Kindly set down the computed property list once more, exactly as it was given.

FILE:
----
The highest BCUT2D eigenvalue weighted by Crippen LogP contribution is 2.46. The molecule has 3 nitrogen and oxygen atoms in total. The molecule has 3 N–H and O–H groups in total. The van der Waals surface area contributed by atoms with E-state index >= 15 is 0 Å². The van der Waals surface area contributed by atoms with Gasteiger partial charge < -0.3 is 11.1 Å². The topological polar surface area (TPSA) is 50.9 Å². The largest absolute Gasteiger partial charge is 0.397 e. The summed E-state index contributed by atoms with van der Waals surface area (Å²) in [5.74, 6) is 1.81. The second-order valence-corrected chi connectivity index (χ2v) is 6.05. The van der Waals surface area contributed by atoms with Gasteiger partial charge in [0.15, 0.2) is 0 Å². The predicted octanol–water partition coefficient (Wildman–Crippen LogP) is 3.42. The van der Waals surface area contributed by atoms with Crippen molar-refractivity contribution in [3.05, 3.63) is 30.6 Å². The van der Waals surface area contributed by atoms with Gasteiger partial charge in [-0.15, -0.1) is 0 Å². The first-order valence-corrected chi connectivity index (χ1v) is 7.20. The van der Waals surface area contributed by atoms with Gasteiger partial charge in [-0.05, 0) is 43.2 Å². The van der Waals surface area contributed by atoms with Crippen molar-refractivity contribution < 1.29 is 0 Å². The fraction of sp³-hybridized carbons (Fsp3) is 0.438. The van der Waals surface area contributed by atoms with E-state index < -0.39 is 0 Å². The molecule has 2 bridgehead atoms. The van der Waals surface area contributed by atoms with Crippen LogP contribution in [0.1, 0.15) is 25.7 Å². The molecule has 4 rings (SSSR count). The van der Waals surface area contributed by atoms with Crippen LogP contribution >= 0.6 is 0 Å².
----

The highest BCUT2D eigenvalue weighted by Crippen LogP contribution is 2.46. The molecule has 3 nitrogen and oxygen atoms in total. The molecule has 3 N–H and O–H groups in total. The van der Waals surface area contributed by atoms with E-state index >= 15 is 0 Å². The van der Waals surface area contributed by atoms with Gasteiger partial charge < -0.3 is 11.1 Å². The topological polar surface area (TPSA) is 50.9 Å². The largest absolute Gasteiger partial charge is 0.397 e. The summed E-state index contributed by atoms with van der Waals surface area (Å²) in [5.74, 6) is 1.81. The second-order valence-corrected chi connectivity index (χ2v) is 6.05. The van der Waals surface area contributed by atoms with Gasteiger partial charge in [0.15, 0.2) is 0 Å². The predicted octanol–water partition coefficient (Wildman–Crippen LogP) is 3.42. The van der Waals surface area contributed by atoms with Crippen molar-refractivity contribution in [3.05, 3.63) is 30.6 Å². The van der Waals surface area contributed by atoms with Gasteiger partial charge in [-0.15, -0.1) is 0 Å². The first-order valence-corrected chi connectivity index (χ1v) is 7.20. The van der Waals surface area contributed by atoms with Gasteiger partial charge in [-0.05, 0) is 43.2 Å². The van der Waals surface area contributed by atoms with Crippen molar-refractivity contribution < 1.29 is 0 Å². The fraction of sp³-hybridized carbons (Fsp3) is 0.438. The van der Waals surface area contributed by atoms with E-state index < -0.39 is 0 Å². The molecule has 2 bridgehead atoms. The van der Waals surface area contributed by atoms with Crippen LogP contribution in [0.1, 0.15) is 25.7 Å². The molecule has 4 rings (SSSR count). The van der Waals surface area contributed by atoms with Crippen LogP contribution >= 0.6 is 0 Å².